Silverbacks in India

About 30 years ago, I was burned out and needed a break from a 50–60-hour work week. I was seeing a young photographer and, out of the blue, asked her if she wanted to go to India with me. She said she did, and I booked us tickets.

Our schedules didn’t allow us to fly together so she left a week earlier and met me at the airport after 21 hours of flying to New Delhi. We taxied into Delhi and walked the city for 11 hours together from the Red Fort to the Ganges where locals were transporting their dead relatives in wheelbarrows to be immolated and have their ashes dispersed in the Ganges, the principal source of water for the city.

After two days in Delhi, we took the Delhi daily mail to Ajmer to see the Pushkar Camel Fair which brought together camel drovers and Arabian horse lovers from the whole subcontinent to compete and celebrate.

We left very early in the morning, and watched as our train pulled slowly out of the Delhi station. Little boys ran up and down the tracks selling chai in disposable clay pots for a rupee.

We were in a second-class cabin with two benches face-en-face and iron luggage racks above us. The compartment was designed for six occupants. Four hours later when we arrived in Ajmer, there were sixteen people in our cabin sitting with us on the benches, the luggage racks above, and the floor between us. The aisles outside were packed with locals, their children, and chickens in crates. When we disembarked we saw several hundred more people were riding on the roof.

Out the train window we saw many locals headed off into the fields near the tracks with small cans filled with water, others squatting in the tall grass, relieving themselves discreetly.

I asked someone sitting almost in my lap what was happening, and they said they were “performing their morning ablutions.” They explained in detail how Indians with no hygiene facilities took to nature with their cans of water, relieved themselves, and then using a hand to guide the water, poured the water down their backside between their cheeks and guided the water over their anus to flush away any residue.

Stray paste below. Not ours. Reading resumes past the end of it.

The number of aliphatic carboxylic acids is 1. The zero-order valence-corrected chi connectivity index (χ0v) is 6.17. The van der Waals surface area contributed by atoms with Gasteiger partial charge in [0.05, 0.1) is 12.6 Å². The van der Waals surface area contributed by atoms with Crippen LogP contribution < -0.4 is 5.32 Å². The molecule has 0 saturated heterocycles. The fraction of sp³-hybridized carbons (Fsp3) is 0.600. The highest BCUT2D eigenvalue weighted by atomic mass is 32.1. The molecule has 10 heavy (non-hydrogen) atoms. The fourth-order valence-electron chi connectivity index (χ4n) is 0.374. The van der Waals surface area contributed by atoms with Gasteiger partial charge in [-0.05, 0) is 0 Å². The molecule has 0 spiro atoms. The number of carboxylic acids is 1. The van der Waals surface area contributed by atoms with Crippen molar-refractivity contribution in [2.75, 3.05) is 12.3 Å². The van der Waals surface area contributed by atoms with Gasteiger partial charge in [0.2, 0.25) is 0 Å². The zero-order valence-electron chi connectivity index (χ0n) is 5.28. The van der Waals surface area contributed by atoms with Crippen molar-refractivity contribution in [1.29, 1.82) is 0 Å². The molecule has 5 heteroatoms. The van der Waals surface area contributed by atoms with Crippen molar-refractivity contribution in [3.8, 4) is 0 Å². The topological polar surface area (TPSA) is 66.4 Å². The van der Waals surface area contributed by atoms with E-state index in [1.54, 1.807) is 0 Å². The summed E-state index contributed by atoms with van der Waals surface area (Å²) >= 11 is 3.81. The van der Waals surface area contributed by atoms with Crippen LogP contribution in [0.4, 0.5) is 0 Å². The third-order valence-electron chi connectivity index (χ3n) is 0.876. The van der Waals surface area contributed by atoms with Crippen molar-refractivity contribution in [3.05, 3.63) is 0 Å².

I had never seen a mass evacuation before and my friend and I were impressed but not surprised, as the $3/night guest houses we stayed in had no facilities, only a bucket of murky water at the foot of our rope bed.

The few facilities we did encounter were either public facilities unchanged in design since the Roman cacatorium filled with human waste or were discrete cubicles with inlaid footprints and a small hole.

One placed one’s feet over the inlays and squatted down presumably above the hole to what lies beneath. The fancier facilities had water spigots near by for cleansing. We saw no facilities in India that offered toilet paper.

When I asked why, I was lectured by a wise native, “It’s disgusting. You Westerners use toilet paper, smudge around your feces, and then think you are observing perfect hygiene. We Indians rinse ourselves with water… much more hygienic.

I never forgot this message.







Afterwards, we travelled by bus Agra to see the Taj Mahal, once described inadvertently on a collection of radio bloopers as “the largest erection man has ever had for women in history.”

From there, we took a Tata bus to Jaipur, the city of gems and just walked the beautiful city.

When we returned to Delhi, we took a pedicycle from the station to a modest hotel I had booked for us to relax and get cleaned up before the long flight home.

A pedicycle is a bicycle with a large bench seat welded on the back. I am a man of girth. My companion climbed on board and when I joined here the front of the apparatus lifted into the air, almost catapulting the small Indian driver over our heads. He leaned forward for the trip and regained occasional traction.

A few blocks ahead on a six-lane artery in Delhi, we got trapped between two diesel-belching Tata busses and thought we were going to die.

On my return home, I went to the hardware store and bought three small sink hoses, the kind one finds in a kitchen sink for rinsing dishes. Using a small tee,I plumbed them into the supply line for our toilets to be used for personal hygiene. A roll of toilet paper lasts four months in our house.







Relative to this disquisition on fecal hygiene, I must add that our encounters with our Silverback relatives in India was most intriguing. We’re all Silverbacks now.

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